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It’s time to talk about men and stress

By The Health News Team | November 14, 2023
It’s time to talk about men and stress

Americans are stressed out.

While there's healthy public discourse about stress, much of it focuses on women. But stress can have a severe impact on anyone, regardless of gender.

Several studies have demonstrated that, overall, men are less likely to seek out professional help for mental health-related issues. This may be because we live in a society where men are culturally conditioned to "be strong" and deal with stress on their own. And to avoid feelings of vulnerability that may surface when discussing their emotions, many do not seek help.

As men struggle to cope, they may become angry or shut down. This can take its toll on both their physical and mental health, as well as on their relationships with others.

How stress affects men

Stress tends to affect men and women differently, which plays out through behavioral, emotional and biological responses. Some men hide their emotions and may seem angry, irritable or withdrawn, while women are more likely to seem sad or express sadness.

Stress also activates the adrenal cortex. This results in increased secretion of cortisol, a "stress hormone."

Chronic effects of stress can result in weight gain, unhealthy eating habits and depression. This predisposes men to a wide array of physical consequences, including high blood pressure, coronary artery disease and increased levels of blood sugar.

Warning signs to watch for

Given its potential physical and psychological effects over time, it's important to address and manage stress when it begins to impact daily life. The decision to seek help for stress-related problems is a personal one.

For those who are unsure if they are under "enough" stress to get help, some behaviors and physical symptoms to watch for include:

  • Significant daily distress that results in a worsening of functioning at work or at home

  • Difficulties with sleep, concentration or appetite

  • Isolation, poor motivation and loss of pleasure in usually enjoyable activities

When — and how — to seek help

According to Michelle Myking-Scheufler, a therapist at Sharp Grossmont Hospital, there are certain things men can do to help mitigate stress levels.

"Don't bear it alone," Myking-Scheufler says. "Speak to someone about your experience, whether it is a doctor, family member, friend or advisor. Talking about your problems can relieve stress and help you feel better."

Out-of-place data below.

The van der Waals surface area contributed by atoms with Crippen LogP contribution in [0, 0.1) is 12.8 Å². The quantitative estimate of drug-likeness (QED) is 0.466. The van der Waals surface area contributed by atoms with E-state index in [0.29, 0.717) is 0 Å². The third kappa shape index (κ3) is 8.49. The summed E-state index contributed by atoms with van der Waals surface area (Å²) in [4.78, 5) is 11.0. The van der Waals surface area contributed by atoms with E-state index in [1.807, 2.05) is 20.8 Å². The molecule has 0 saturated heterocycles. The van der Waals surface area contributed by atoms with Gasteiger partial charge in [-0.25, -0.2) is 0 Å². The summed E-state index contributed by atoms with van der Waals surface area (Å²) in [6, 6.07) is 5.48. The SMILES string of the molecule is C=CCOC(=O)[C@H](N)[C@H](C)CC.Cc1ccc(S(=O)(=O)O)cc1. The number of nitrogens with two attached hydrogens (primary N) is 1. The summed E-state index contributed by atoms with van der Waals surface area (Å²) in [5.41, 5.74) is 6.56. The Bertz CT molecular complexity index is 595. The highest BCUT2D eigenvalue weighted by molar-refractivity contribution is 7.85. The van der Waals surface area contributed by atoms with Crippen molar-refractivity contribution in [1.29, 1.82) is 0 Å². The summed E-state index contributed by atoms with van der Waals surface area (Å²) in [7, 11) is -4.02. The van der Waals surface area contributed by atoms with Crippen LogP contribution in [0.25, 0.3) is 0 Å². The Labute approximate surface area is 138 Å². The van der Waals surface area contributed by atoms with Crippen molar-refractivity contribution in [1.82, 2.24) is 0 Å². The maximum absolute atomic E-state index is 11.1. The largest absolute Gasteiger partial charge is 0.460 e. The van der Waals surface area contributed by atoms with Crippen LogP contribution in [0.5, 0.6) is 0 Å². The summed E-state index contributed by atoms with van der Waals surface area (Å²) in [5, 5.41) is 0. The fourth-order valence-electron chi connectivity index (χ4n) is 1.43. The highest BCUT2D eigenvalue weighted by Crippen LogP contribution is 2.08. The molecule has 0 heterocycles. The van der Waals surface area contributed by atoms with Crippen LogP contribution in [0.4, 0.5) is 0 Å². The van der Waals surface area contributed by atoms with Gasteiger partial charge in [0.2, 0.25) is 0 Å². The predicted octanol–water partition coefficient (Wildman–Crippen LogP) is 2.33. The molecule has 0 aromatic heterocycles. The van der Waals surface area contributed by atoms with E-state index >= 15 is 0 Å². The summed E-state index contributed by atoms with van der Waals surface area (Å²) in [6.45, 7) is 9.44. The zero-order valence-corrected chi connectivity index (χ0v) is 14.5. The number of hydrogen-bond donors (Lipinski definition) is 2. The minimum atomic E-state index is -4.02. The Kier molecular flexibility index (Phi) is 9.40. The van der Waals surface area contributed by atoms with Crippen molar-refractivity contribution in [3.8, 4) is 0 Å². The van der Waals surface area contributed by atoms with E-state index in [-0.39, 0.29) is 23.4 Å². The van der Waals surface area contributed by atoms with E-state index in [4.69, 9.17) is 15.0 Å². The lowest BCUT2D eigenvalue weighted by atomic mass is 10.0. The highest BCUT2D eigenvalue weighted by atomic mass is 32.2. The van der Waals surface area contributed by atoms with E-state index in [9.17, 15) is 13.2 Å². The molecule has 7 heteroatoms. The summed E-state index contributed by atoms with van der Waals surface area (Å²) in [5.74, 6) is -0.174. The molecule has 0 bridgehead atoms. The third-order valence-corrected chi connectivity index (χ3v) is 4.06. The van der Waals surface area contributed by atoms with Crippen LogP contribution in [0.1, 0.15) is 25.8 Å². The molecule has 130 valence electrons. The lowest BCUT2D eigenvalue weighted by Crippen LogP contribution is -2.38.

She suggests staying engaged in social activities and setting aside time for yourself and the things you enjoy. Finding ways to reduce stressors can also help.

"Deal with problems that cause tension, as taking action can relieve some stress," Myking-Scheufler says. "Also, it’s important to accept the things you cannot change in your life. Look for ways to enjoy uncontrollable circumstances or see the situation from a different perspective."

Making the decision to seek help can be a challenging one for some men. Give yourself permission to ask for help, Myking-Scheufler says.

Maintaining a consistent relationship with your primary care doctor and reaching out when in need is a great way to start the process of getting help. The San Diego Warm Line, 1-800-930-9276, is also available to offer a helpful ear, support and referrals to professional assistance for callers who are not in crisis.

If you or someone you care about is in crisis and needs immediate help, call the San Diego County Access & Crisis Line at 1-888-724-7240 or the 988 Suicide & Crisis Lifeline, reachable by calling or texting just three numbers — 988 — from anywhere in the country or using a chat option available via its website. Trained and experienced counselors are available 24 hours a day, 7 days a week.

Learn more about men’s health; get the latest health and wellness news, trends and patient stories from Sharp Health News; and subscribe to our weekly newsletter by clicking the "Sign up" link below.

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